Heat Challenges Japanese Grid

June 27, 2022

Washington Post:

In a blistering hot June around the Northern Hemisphere, in which heat records have fallen on every continent, Japan is the latest to swelter. On Saturday, temperatures there shot above 104 degrees (40 Celsius) for the first time on record during the month, another clear sign of the sweeping effects of human-caused climate change.

The mercury soared to 104.4 degrees (40.2 Celsius) in Isesaki, a city of more than 200,000 people about 50 miles northwest of Tokyo. That marked Japan’s hottest temperature ever observed during June.

The scorching temperatures — both in Japan and elsewhere — are occurring as summer has barely begun with the typically hotter months of July and August still to come.

Bloomberg:

Japan is asking Tokyo residents to conserve power, with unusually hot weather stretching the city’s grid as fears increase that the heat could last for longer.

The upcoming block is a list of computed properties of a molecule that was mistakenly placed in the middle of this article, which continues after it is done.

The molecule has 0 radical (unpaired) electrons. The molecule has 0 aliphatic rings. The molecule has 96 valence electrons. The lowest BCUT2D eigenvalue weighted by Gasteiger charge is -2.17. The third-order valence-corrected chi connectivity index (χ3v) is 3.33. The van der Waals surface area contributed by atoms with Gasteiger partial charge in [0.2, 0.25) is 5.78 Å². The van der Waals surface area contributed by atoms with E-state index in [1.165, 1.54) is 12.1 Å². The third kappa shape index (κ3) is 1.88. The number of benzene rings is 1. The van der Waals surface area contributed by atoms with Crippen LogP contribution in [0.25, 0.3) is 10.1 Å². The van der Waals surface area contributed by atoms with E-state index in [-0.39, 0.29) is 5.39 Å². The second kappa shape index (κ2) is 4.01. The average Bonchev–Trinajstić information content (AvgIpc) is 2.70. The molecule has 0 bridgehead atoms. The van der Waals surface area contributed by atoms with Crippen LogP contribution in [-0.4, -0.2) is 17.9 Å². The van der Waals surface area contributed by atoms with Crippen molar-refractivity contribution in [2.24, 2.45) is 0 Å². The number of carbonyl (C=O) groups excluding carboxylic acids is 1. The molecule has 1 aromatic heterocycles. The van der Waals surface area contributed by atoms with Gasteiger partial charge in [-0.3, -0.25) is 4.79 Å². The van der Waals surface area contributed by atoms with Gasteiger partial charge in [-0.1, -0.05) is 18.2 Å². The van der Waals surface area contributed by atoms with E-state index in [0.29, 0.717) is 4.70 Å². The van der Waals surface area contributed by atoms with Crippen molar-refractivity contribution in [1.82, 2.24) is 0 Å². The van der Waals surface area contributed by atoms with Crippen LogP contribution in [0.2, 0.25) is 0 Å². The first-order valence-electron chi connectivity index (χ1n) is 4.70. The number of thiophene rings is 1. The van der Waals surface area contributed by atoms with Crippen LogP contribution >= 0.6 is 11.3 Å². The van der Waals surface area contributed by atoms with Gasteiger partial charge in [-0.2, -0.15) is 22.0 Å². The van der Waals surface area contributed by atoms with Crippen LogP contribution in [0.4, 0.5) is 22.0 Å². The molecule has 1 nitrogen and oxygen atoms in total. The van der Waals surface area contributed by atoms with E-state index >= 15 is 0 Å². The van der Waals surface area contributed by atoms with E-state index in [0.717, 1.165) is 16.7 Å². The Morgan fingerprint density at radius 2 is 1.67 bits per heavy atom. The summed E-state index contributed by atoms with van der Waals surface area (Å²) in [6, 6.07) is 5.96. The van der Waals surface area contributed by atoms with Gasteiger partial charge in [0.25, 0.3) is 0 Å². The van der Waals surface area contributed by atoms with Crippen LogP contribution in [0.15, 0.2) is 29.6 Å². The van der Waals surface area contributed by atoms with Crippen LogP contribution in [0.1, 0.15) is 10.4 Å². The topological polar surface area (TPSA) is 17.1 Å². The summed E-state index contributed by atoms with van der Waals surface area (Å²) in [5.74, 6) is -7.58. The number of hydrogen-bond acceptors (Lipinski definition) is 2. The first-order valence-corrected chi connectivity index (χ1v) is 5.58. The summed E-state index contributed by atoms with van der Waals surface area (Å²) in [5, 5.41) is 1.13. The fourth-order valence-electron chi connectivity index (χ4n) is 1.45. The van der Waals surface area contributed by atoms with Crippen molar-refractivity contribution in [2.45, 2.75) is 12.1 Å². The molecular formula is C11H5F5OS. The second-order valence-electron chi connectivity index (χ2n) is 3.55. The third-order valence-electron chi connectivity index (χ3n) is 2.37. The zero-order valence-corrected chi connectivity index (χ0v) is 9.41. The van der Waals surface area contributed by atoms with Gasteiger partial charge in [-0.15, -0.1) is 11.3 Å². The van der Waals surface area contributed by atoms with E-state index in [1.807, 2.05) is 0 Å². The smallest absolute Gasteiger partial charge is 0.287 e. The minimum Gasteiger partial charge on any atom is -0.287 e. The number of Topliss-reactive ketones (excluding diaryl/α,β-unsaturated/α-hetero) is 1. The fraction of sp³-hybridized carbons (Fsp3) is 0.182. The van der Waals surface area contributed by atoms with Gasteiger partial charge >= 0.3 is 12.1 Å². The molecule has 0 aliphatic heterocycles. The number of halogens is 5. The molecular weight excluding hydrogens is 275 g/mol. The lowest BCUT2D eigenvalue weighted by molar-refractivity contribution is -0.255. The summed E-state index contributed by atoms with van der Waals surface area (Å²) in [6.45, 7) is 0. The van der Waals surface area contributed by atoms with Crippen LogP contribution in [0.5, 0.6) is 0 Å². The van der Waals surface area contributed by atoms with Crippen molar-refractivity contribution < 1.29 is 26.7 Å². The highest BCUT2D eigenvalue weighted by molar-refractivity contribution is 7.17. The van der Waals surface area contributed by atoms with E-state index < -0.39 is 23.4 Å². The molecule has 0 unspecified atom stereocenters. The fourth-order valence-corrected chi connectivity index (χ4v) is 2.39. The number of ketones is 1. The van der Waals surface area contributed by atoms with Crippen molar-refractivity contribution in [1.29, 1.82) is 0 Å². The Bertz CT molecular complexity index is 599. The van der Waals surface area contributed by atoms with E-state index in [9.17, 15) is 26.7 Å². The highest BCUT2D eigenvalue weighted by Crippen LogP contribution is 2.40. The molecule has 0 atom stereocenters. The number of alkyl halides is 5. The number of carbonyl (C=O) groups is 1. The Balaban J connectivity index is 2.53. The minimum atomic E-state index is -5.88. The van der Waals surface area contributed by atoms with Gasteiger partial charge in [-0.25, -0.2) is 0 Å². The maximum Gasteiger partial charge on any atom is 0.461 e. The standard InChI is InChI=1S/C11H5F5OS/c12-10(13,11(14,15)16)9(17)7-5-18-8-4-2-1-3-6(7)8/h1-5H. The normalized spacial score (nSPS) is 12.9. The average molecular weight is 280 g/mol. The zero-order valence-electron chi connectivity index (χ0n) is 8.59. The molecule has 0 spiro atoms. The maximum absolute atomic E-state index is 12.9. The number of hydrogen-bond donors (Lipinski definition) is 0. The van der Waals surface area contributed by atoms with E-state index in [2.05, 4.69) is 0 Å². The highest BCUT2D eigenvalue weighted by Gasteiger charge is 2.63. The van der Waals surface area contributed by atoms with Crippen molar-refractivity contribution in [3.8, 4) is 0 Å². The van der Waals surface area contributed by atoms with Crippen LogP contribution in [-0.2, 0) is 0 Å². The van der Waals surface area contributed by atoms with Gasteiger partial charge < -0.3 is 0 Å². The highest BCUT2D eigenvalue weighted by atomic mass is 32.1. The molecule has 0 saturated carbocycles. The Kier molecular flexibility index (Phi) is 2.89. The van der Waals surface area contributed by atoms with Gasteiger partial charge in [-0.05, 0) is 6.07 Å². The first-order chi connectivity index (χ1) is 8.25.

Electricity supply in the capital will continue to be tight Tuesday after households, businesses and utilities took steps Monday to help avoid any blackouts.  The country’s government extended a power supply advisory for Tokyo which calls for curbs on consumption.

Sony Group Corp. turned off lights illuminating its logo at some of its bases, convenience operator Seven & i Holdings Co. changed meal-preparation times and electronic store operator Yamada Holdings Co. switched off the majority of display televisions, lights and cooling units.